Hmong Leadership Continued to Stumble
Dr. Christopher T. Vang
Hmong Americans are waiting for the new leaders with great desperation. Their hopes and dreams seem to be diminishing as their memories of the last great Hmong leader is fading away slowly. Perhaps, the uncertainty could be overcome soon.
In the meantime, many Hmong Americans are wondering about all the public propagandas involving Hmong leadership movement in the US. Nowadays, there are many groups with sound, strange, new, and malicious ideas. The overall concerns are bogged down to this question: What group seems to have the right vision, mission, and leadership for Hmong Americans? Perhaps, they all have, depending on what one likes to see; however, how sustainable are these groups? Who knows, and only time will tell.
Several groups of organized individuals have emerged over the years and have put together their public and political agendas to court Hmong community to try to revitalize the lost leadership left behind by General Vang Pao. However, so far, no group is able to demystify all the misperceptions and confusions involving the cultural warfare in the Hmong-American community. The process of rejuvenation is stalling, leading toward a parody of leadership.
Public mystification involves old politics and old mindsets of Hmong tribal philosophies. For the most part, these groups are pretty much familial-oriented, not public-based approach and community-driven effort. In other words, they promote themselves to be self-made leaders since they are educated, rich, self-sufficient, and individualized-driven to fulfill their self-actualization. With these mindsets, they seem to stumble along the way and relegate to the century-old politics that has scarred Hmong leadership for years. In other words, these individuals need to have familial politics detoxification; otherwise, they have not changed themselves from the inside out.
Searching for the lost leadership left behind by General Vang Pao is not going to be that easy as these groups have initially pondered ever since his death. Hmong Americans’ dreams and hopes have been shattered over and over again because of all the broker promises, mistreatments, foolishnesses, and ill-wills caused by the so-called leaders who lack the necessity of leadership capacity to help reorganize the leadership for Hmong people. In other words, the vast majority of today’s problems involve the ongoing conflicts and infightings of Hmong leaders who cannot compromise their individual differences. For instance, the lawsuits filed in Fresno, Wisconsin, Minnesota, and elsewhere have a lot to do with personal greed, corruption, irregularity in policy and procedure, and social envy. Most importantly, most Hmong leaders today are so dishonest.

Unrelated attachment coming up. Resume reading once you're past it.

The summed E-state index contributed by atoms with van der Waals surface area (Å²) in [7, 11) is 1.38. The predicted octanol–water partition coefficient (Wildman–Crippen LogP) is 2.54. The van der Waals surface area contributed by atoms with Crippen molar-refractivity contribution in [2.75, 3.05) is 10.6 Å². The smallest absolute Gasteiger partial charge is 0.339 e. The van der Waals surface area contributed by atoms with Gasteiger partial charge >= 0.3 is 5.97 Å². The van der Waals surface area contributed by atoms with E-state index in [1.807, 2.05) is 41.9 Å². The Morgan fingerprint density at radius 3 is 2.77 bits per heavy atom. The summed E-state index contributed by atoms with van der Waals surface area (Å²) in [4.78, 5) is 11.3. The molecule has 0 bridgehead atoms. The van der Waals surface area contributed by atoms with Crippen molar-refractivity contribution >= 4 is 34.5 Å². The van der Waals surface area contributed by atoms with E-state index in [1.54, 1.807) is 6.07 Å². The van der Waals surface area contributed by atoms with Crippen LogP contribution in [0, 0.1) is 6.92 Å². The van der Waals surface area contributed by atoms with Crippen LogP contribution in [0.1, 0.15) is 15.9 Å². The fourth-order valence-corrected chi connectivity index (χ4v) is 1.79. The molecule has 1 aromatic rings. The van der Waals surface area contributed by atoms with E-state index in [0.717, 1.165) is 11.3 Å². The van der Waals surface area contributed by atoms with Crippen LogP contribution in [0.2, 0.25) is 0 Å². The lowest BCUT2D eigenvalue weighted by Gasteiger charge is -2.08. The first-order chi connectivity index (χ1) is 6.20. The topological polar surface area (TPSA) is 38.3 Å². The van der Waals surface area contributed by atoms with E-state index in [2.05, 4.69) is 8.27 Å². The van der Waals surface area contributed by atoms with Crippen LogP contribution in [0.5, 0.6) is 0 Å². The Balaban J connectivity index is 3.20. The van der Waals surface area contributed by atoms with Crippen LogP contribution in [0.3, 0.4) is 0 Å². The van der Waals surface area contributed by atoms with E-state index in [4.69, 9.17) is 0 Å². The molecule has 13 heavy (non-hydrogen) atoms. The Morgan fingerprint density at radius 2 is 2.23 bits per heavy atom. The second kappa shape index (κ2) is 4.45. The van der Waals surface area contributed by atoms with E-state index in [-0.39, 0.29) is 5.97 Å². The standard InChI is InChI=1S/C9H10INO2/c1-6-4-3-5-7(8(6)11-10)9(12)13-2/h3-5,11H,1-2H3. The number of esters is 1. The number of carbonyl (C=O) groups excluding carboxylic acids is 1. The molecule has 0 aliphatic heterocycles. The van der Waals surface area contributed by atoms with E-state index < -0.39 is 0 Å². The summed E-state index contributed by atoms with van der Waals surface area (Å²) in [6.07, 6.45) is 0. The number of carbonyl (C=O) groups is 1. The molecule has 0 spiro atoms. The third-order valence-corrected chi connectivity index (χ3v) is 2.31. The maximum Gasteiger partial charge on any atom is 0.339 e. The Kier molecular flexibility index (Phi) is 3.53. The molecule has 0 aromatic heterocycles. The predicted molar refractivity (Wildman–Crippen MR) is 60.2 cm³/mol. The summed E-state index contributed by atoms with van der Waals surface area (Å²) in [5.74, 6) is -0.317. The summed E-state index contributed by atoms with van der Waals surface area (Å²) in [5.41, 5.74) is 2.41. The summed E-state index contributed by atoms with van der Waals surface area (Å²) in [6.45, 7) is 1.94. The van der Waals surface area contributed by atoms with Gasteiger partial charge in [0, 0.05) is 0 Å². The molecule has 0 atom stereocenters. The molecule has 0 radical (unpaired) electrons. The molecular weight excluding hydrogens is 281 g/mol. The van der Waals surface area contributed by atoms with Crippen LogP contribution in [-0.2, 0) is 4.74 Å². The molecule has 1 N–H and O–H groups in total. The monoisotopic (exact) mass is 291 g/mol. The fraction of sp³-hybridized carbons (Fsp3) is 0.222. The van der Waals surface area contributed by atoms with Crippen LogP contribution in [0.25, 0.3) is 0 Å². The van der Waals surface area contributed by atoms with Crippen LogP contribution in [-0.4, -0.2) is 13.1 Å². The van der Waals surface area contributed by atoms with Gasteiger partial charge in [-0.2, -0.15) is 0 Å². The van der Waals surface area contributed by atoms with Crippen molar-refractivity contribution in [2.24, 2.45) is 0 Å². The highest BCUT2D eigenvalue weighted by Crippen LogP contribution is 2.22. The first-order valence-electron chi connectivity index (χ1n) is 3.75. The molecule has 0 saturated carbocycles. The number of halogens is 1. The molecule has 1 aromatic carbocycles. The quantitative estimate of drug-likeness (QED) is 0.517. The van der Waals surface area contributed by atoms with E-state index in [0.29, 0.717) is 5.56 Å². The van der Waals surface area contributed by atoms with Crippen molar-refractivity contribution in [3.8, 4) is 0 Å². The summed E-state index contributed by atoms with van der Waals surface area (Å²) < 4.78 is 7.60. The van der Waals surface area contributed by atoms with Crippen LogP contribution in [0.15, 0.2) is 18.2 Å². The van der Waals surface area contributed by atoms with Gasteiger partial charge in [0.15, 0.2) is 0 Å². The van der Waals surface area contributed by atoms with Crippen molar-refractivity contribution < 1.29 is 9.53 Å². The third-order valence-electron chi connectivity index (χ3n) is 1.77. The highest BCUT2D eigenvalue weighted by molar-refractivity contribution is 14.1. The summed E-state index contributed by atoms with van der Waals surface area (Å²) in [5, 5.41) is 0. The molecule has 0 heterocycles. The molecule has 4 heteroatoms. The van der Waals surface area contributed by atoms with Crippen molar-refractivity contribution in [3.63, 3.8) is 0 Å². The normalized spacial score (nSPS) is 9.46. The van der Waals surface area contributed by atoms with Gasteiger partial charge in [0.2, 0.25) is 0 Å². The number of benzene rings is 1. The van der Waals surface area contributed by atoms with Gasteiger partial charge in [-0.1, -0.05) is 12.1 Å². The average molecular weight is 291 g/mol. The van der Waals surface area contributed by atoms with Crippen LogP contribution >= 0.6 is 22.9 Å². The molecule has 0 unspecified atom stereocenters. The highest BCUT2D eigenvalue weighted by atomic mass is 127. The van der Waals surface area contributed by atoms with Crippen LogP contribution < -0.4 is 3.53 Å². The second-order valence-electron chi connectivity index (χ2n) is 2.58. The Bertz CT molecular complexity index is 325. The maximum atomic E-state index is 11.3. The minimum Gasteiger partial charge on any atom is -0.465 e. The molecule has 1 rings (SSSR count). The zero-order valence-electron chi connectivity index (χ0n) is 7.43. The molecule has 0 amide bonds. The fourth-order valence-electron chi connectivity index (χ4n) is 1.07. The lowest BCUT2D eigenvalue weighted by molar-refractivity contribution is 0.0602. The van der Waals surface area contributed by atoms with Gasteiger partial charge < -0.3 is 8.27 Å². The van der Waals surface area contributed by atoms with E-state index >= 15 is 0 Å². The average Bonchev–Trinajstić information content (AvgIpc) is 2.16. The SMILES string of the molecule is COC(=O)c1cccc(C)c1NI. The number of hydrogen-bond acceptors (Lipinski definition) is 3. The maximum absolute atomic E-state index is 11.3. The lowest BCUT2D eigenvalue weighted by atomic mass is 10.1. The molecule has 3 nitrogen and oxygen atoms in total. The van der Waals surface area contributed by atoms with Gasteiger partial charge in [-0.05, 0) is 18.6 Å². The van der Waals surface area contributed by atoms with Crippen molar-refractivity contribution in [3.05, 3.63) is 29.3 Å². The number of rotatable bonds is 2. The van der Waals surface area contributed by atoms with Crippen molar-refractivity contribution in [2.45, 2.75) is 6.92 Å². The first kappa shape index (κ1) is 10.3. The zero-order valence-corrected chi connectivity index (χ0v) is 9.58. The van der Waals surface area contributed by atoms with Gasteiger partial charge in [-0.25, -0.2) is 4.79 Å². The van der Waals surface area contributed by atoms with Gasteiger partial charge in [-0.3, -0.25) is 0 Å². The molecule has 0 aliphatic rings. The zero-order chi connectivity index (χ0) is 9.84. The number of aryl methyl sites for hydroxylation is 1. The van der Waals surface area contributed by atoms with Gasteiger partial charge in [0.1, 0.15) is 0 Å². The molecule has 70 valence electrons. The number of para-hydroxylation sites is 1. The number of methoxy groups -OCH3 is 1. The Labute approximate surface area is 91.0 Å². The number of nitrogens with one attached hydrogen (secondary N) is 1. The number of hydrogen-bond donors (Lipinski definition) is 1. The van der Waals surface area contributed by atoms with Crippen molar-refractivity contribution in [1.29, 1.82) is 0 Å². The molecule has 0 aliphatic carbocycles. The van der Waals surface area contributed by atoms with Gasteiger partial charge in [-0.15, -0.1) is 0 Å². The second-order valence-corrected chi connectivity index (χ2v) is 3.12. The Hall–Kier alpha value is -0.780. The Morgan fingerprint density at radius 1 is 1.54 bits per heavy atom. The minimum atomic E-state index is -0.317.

For years these tribal conflicts reveal how the familial-political blood in the Hmong community is heavily soaked with toxins and vindictive menaces. The new groups need to overcome these travesties by reframing their visions in searching for the democratic leadership that embodies the last Hmong leader’s proposition to end cultural corruption, bribe, dishonesty, and treason. Otherwise, Hmong leadership is still far away from reach.
Moreover, these insipient groups have some new ideas; however, their mindsets and hearts are not different from the previous leaders who are now inactive in public life. With respect to their diligent efforts, it is obvious to acknowledge that most of these individuals are not passionate enough to show their love, caring, and support for the Hmong community. They are driven by their familial agenda to fulfill their personal quest without considering what is best for the greater good of the people as a whole. For instance, no doubt in mind that they are somewhat committed, but the content of their character and leadership still lacks democracy, equality, and gender roles. Even if these individuals are considered to be westernized leaders, their mindsets, hearts, and attitudes are truly century-old platitudes with boastful mentality. At least they have to consider changing themselves internally and spiritually before trying to change the Hmong community.
So far, these propagandas appear to be cultural debacles, unless these groups take the time to rethink what they can do best together for the Hmong community as a whole rather than concocting a hidden agenda to fool the public for support. Hmong community does not have to relive the diabolical life in which the leaders make all the decisions without following written policies and procedures, or without considering different aspects of life, especially for not having shared and respectful governance.
Lastly, these groups must show respect for one another if they should wish to see leadership in the Hmong community. Let’s say that no group is perfect, or no group has had all the right ideas. As far as the public is concerned, all groups are playing familial politics to sabotage one another along the way, and these tribal exploitative initiatives have stalled the development of Hmong leadership. Remember, what the public is waiting for is to see someone who has a honest-kind-loving heart that will not dupe Hmong way of life again.